BSL Offers Blueprint for 'Return to Work'
28 August 2006 at 1:08 pm
The Brotherhood of St Laurence has flagged an ambitious welfare overhaul that would see single mothers and the disabled offered a substantial ‘return-to-work’ bonus.
BSL’s executive director, Tony Nicholson revealed the proposal in a speech at the Australian National University recently.
He told the audience that governments should take an incentive–based approach to reducing unemployment.
The Brotherhood would like to see the introduction of a one-off Return-to-work Bonus to the two groups of people who find it the hardest to return to work: single mothers of school aged children, in receipt of welfare benefits, and people on disability payments. – something akin to the $4,000 baby bonus.
Nicholson says the payment would reflect the real costs of work-related expenses like new clothing, tools, transport and childcare.
He says the UK Chancellor of the Exchequer, Gordon Brown, introduced just such a scheme in his 2004 Budget and it is working well.
Nicholson used the example of one of his neighbours who is a single mother and dreading returning to work when her youngest turns eight later this year.
She knows that the sorts of low-paid jobs she can get as a battler mum won’t be in the top-of-the-range family-friendly workplaces that young, single female university graduates enter.
She knows that the jobs that will be available to her will inevitably be low paid, and that there is a good chance they will have:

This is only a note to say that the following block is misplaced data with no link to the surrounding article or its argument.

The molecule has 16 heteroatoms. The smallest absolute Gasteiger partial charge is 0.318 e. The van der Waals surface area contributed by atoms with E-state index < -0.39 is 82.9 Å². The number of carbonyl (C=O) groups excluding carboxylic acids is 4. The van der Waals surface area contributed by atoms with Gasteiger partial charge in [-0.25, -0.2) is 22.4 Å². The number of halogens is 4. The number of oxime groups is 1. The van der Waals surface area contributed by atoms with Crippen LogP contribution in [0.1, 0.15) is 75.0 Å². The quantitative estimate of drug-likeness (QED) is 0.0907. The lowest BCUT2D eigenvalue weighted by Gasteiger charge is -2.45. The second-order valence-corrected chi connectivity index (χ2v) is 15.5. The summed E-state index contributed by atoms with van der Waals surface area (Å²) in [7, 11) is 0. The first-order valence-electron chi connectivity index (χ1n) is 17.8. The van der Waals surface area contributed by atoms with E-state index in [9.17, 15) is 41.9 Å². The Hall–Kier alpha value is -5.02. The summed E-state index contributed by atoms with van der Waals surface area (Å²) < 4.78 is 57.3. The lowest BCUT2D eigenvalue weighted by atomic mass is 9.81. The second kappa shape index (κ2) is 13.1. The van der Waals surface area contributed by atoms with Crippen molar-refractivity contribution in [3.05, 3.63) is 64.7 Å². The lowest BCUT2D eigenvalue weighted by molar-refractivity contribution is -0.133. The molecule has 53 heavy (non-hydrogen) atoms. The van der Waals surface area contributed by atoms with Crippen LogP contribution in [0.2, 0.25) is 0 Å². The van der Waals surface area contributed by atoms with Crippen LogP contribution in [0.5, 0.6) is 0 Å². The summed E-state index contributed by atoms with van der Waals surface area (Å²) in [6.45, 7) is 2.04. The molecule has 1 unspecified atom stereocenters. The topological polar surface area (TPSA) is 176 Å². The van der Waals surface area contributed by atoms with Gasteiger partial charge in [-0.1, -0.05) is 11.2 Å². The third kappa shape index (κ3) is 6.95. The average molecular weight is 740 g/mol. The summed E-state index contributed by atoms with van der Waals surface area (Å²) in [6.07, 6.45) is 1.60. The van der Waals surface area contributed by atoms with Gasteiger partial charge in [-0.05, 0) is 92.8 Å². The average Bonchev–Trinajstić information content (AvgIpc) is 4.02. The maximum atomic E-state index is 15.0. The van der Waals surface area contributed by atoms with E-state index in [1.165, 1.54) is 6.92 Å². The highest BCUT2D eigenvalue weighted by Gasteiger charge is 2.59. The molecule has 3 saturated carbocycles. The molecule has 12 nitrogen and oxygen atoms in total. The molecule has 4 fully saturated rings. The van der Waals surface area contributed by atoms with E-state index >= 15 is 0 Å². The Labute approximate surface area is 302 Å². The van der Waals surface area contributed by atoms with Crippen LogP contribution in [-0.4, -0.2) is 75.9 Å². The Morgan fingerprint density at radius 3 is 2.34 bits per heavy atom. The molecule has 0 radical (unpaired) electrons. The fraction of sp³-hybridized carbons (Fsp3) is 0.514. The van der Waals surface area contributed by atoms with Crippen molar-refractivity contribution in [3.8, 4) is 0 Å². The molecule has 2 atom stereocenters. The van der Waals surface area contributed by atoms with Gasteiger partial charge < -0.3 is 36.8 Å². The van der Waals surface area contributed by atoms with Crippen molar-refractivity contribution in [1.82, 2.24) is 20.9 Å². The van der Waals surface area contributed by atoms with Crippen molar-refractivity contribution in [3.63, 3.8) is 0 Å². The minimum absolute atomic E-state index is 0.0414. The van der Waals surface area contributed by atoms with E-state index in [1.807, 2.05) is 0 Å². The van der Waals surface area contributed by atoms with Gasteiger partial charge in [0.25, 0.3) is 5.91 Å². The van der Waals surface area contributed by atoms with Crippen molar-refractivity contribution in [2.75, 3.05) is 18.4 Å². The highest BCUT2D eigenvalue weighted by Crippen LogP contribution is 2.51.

– irregular hours
– split shifts
– and no permanency, sick pay or holiday leave.
Without her Centrelink benefit, she asks, where is her family’s income security, especially if she’s casual or on-call? How will she pay for after school care? Like many single mothers, there’s no large extended family to fall back on.
Getting her two kids to school and other forms of care and getting herself to work on public transport is all but impossible. But she knows that without a job she will be hard pressed to meet the costs involved with her eldest going into secondary school next year.
Nicholson says these are the sorts of problems the unemployed face and the one-off boost provided by the BSL proposed Back to Work Bonus would help them enormously and give them real incentive to get back into the workforce.
He says this is the best form of welfare reform – one that gives people incentive for success, not punishment for failure. It treats everyone as equal and eliminates the big double standard we apply to those at the top and those at the bottom.